Global Energy Transition Driving Change and Demand
The energy transition from fossil-based fuels to lower-carbon alternatives is underway. While it is a threat to the fossil fuel-based energy sector, it is also driving significant new opportunities, including demand for reliable and cost-effective energy storage and, with it, demand for different types of minerals, such as lithium, cobalt, and alternative battery materials.
The primary drivers of the global energy transition are, firstly, the emergence of renewables (such as solar and wind power) as alternatives to traditional fossil fuels and, secondly, the growth of battery storage, including for electric vehicles, decentralized energy systems, and large-scale battery storage. One of the main challenges that companies across the traditional energy sector – and countries that are beneficiaries of plentiful fossil fuel resources – currently face is how to prepare for the change and where to commit capital in the ‘new energy’ world.
Sources of renewable energy, such as wind and solar power, have grown at an unprecedented rate in the last decade, a trend that is expected to continue as costs continue to decline. This ongoing transition, underpinned by the growing electrification of the world’s energy needs, will have major social, economic and political implications that go well beyond the energy sector.
As demand for renewable energy grows, interest in grid-scale battery projects and in battery storage solutions for decentralized energy systems will also grow. The advantages of grid-scale and distributed battery storage are obvious: to provide grid balancing and smoothing much more quickly and accurately than power plants, and to act as “virtual transmission lines” avoiding the need for costly fixed-cost assets such as transmission lines and peaking power plants, increasing the efficiency of capital deployed in the electricity sector.
The rapid uptake of electric vehicles and other battery-based energy storage systems across the world is driving global demand for batteries and their component materials. That demand has been driven primarily by lower costs, but also by technology innovation and the many benefits of electrification generally (including reliability and demand shifting). There is significant and growing interest in energy storage projects worldwide. Globally, energy storage capacity is forecast to multiply (122-fold by 2040, attracting some USD 662 billion of investment), estimates Bloomberg New Energy Finance¹. It is predicting a further halving of lithium-ion battery costs per kilowatt-hour by 2030, on top of an 85% reduction from 2010-2018.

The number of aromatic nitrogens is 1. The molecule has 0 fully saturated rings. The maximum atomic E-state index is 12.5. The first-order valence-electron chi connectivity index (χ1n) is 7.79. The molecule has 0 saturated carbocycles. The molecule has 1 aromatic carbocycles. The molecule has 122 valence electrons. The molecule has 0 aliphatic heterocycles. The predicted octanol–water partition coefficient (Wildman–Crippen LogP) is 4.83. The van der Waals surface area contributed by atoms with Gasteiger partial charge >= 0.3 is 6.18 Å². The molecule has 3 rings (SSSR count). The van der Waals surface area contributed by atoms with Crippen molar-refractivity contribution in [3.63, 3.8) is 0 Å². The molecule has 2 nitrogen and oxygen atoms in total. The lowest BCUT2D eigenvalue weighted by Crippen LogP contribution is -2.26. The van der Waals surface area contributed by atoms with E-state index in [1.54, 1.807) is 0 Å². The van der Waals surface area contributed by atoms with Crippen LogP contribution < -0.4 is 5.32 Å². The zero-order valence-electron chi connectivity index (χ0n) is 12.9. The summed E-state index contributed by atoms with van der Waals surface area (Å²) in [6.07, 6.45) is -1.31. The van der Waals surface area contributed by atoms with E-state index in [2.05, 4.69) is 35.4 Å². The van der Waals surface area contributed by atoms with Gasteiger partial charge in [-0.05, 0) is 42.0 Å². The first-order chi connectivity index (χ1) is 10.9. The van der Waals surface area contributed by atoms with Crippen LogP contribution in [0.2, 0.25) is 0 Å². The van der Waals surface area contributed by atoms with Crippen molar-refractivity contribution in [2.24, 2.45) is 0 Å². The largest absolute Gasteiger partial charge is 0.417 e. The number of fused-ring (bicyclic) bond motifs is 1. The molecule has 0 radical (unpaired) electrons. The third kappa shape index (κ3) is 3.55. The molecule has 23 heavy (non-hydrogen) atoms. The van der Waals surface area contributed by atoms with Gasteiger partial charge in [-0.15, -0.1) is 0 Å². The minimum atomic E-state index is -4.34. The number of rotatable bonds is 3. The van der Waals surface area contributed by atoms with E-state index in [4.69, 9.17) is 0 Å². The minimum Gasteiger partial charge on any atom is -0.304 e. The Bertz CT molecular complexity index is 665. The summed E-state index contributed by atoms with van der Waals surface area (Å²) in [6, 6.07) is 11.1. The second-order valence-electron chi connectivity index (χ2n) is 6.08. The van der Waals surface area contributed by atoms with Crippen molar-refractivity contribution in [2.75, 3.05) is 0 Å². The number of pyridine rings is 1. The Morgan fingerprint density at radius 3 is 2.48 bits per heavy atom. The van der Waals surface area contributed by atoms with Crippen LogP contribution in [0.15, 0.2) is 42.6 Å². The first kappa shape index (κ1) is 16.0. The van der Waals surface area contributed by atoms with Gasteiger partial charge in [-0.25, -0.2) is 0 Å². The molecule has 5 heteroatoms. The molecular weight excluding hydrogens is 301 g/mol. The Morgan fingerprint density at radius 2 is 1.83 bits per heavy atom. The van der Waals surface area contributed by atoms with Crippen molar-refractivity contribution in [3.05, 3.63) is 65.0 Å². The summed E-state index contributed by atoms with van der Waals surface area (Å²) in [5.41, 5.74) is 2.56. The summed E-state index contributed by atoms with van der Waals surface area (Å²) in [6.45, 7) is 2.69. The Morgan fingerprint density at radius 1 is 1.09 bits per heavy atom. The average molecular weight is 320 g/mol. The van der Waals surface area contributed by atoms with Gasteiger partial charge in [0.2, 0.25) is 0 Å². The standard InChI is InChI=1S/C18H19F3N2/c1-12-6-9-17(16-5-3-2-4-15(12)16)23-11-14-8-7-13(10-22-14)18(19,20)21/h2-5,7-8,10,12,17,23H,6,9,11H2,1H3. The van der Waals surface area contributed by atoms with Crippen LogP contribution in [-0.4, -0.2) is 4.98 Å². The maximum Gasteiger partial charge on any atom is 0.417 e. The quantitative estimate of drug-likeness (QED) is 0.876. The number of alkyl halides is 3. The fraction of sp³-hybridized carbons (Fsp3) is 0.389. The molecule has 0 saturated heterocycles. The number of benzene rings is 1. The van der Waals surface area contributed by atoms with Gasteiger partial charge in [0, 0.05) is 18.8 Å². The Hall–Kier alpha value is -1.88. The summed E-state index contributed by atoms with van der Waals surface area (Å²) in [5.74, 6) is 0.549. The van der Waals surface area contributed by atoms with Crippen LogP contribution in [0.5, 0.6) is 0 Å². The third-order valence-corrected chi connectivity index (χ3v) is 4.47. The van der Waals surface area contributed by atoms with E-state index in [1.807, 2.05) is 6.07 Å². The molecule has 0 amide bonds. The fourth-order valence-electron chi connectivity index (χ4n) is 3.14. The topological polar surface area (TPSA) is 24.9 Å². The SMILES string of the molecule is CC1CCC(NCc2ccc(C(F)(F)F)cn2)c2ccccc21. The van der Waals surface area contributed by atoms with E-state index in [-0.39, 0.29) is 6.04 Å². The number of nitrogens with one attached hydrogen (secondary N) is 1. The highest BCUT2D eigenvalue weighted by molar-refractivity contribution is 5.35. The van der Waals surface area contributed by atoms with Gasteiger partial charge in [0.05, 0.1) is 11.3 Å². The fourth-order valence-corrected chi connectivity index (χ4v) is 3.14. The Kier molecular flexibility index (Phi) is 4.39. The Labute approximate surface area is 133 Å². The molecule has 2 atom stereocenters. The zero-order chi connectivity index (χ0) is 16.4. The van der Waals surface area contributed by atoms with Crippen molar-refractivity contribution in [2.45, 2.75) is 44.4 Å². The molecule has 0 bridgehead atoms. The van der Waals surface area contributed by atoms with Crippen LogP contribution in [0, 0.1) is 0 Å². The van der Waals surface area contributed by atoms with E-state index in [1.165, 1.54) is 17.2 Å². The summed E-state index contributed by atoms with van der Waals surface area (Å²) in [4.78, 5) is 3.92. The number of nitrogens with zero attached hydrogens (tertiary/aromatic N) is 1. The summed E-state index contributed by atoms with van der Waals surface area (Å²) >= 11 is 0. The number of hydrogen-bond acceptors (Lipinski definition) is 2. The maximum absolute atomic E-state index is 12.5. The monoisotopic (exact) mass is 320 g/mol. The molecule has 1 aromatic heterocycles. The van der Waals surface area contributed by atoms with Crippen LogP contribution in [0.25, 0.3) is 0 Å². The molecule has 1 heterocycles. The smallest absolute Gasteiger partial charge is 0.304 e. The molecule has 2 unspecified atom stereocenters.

Electrification is expected to substantially increase its share of final energy demand, with consumer-led demand shifts, such as those to electric vehicles and heat pumps for transport, heating, and cooling.
The increase in battery demand (and the expectation of that increased demand) creates other opportunities, including demand for industrial minerals used in batteries, such as graphite, lithium, nickel, cobalt, manganese, aluminum, vanadium and rare earth metals. The ‘battery’ thematic has already created a new wave of equity capital market interest, with an explosion in exploration companies targeting those minerals on traditional mining exchanges such as the Australian Stock Exchange (ASX), the Toronto Stock Exchange (TSX) and the Johannesburg Stock Exchange (JSE).
While this is happening, battery technology, which is still in its infancy, continues to evolve. While lithium-ion batteries have higher power density and output, making them suited to mobile energy storage applications such as electronic devices and electric vehicles, other battery technologies, such as flow batteries, focus on life cycle and durability. And batteries are only one part of the energy storage solution – other technologies such as flywheel, compressed air, and pumped hydro storage continue to be refined and developed.
As these developments play out, the countries that will benefit most are those with proactive government policy. Electric vehicle and battery manufacturers are securing sources of minerals, materials, and components to meet increases in demand. As these manufacturers are consolidating their supply chains, countries around the world are competing to capture investments at different stages of the production process. While traditional resource exporters, such as Australia and Canada, are well placed to capitalize on increased demand for raw materials, government policy that aims to capture more of the supply chain, including research and development and production, is critical.